Those potential cases who developed full blow mucosal damage on follow up, did not show any of the time 0 serologic markers worse than those who remained potential over a prolonged follow up. Similarly no genetic polymorphism, including HLA, could predict the outcome of these potential cases. We observed the same distribution of the HLA as well as of the non-HLA genes in the cases who eventually become full blown celiacs.

The limit of this study is the relatively short follow up time of this peculiar cohort of Potential CD cases: up to now there has been no possibility to identify any marker (clinical, environmental, serological or genetic) that could help to predict the time of conversion from predisposition to CD to full blown disease. In conclusion we cannot state that the cohort of potential celiacs who have again show an undamaged intestinal mucosa after 4 to 6 years of follow up, will not eventually develop it later in life. We can only observe that this group did not developed the full blown disease after 4–6 years. But the genetic and expression features point to the existence of a peculiar molecular profile, that may help to identify cases who do not have the complete molecular repertoire to develop the disease.

They may indeed be considered a live biological model of CD pathogenesis, where the process is, for some time or even forever, interrupted just before the final destructive phase.

Materials and Methods

Ethics statement

The Study Protocol was approved by the Ethics Committee of the University of Naples Federico II. Biopsies were taken during routine hospital admission requested for diagnostic purposes: parents or guardian gave their informed consent about the endoscopic procedures and the biopsy. Patients did not underwent blood or specimen sampling over and above those requested by the routine diagnostic procedures according to the ESPGHAN guidelines [19].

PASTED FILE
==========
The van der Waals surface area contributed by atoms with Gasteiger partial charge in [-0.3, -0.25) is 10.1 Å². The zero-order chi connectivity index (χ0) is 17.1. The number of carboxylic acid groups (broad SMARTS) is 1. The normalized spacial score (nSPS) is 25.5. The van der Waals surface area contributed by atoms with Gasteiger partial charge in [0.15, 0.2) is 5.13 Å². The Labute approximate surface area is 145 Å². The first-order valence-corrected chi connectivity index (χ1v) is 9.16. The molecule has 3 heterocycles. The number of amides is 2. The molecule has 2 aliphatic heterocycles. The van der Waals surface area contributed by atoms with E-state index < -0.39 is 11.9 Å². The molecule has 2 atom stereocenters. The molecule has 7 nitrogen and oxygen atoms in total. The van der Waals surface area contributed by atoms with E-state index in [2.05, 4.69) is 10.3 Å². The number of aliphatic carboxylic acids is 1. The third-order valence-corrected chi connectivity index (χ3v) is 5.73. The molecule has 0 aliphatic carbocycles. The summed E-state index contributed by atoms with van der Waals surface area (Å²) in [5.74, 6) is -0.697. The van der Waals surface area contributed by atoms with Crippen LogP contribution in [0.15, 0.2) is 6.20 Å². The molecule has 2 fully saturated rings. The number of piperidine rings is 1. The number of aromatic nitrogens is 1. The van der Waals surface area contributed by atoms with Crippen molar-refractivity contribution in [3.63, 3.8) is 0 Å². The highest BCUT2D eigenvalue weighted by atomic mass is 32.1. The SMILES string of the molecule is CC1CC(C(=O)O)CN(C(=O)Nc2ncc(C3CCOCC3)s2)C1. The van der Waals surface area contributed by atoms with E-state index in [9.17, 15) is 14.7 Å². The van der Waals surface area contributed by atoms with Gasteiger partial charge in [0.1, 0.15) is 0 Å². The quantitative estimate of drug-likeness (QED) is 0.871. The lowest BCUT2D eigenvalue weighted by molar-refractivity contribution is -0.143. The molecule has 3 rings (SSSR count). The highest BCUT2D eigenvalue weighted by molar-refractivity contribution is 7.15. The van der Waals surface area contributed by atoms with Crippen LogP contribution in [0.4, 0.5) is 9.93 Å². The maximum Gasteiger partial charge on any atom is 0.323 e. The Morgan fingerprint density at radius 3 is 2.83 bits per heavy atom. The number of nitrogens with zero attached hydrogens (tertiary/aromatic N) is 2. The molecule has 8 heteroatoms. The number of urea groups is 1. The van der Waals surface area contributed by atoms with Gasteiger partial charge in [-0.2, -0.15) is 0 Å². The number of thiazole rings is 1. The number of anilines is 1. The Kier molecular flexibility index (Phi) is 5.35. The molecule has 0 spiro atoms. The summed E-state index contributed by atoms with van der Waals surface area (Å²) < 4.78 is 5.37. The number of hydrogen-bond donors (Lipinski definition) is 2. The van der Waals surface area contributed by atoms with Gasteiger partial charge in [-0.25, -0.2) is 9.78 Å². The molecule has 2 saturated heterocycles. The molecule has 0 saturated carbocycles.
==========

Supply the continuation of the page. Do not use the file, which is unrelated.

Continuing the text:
Subjects

  1. 127 children (76 females, median age 6 years and 6 months, range 18 months–16 years) were classified as ‘potential CD’ on the basis of:
    • Increased levels of anti-TTG (IgA anti Human Tissues Transglutaminase) and Anti-Endomisium positive. Serum EMA and anti TTG IgA were detected by indirect immunofluorescence and by enzyme-linked immunosorbent assay (ELISA) technique using a kit based on human recombinant antigen respectively (Eu-tTg IgA Kit, Eurospital, Trieste).
    • Architecturally normal small intestinal mucosa (M0 and M1) on at least four mucosa samples, to minimize the possible bias due to patchy lesions. Definition of the stage of lesion was obtained by Marsh stages modified by Oberhuber [14].

At the first biopsy, patients underwent clinical and laboratory assessment (CD-related auto antibodies, thyroid auto antibodies, nutritional parameters, bowel inflammatory indexes). 50/127 (39.4%) patients belong to at risk groups: 32 were first-degree relatives of celiac patients, 18 were affected by autoimmune diseases (11 type 1 diabetes and 7 thyroiditis). 105/127 (82.7%) were asymptomatic; 21/127 showed symptoms attributable to CD, 17 gastrointestinal (abdominal pain, weight loss, diarrhoea, failure to thrive) and 4 extra intestinal (2 short stature, one dilatative cardiomyopathy, one refractory anaemia). 21 symptomatic patients went on GFD, the others continued on a normal diet with a 6 monthly follow-up schedule. After two years they were re-biopsied. The second biopsy was anticipated if symptoms ensued.

The 21 patients on a GFD became negative for CD-related auto antibodies but 6 of them did not show any clinical response to GFD. 105/127 patients continued a gluten containing diet. During follow-up CD serology became negative in about 15% and antibody fluctuation was observed in 42% with transient negativity for anti-TTG values. Four patients developed autoimmune disorders (1 type 1 diabetes and 3 thyroiditis), 1 patient developed a vitamin K deficiency and began a GFD. 44/105 patients repeated a biopsy after 2 years of follow-up.13/44 (29.5%) developed mucosa damage, all the others were invariant at the control biopsy [14]. In conclusion, 35 children were considered celiac patients: 23 patients were put on a GFD at the beginning of the study because of symptoms, 1 patient was put on a GFD due to appearance of symptoms during the follow-up and 11 patients developed atrophy.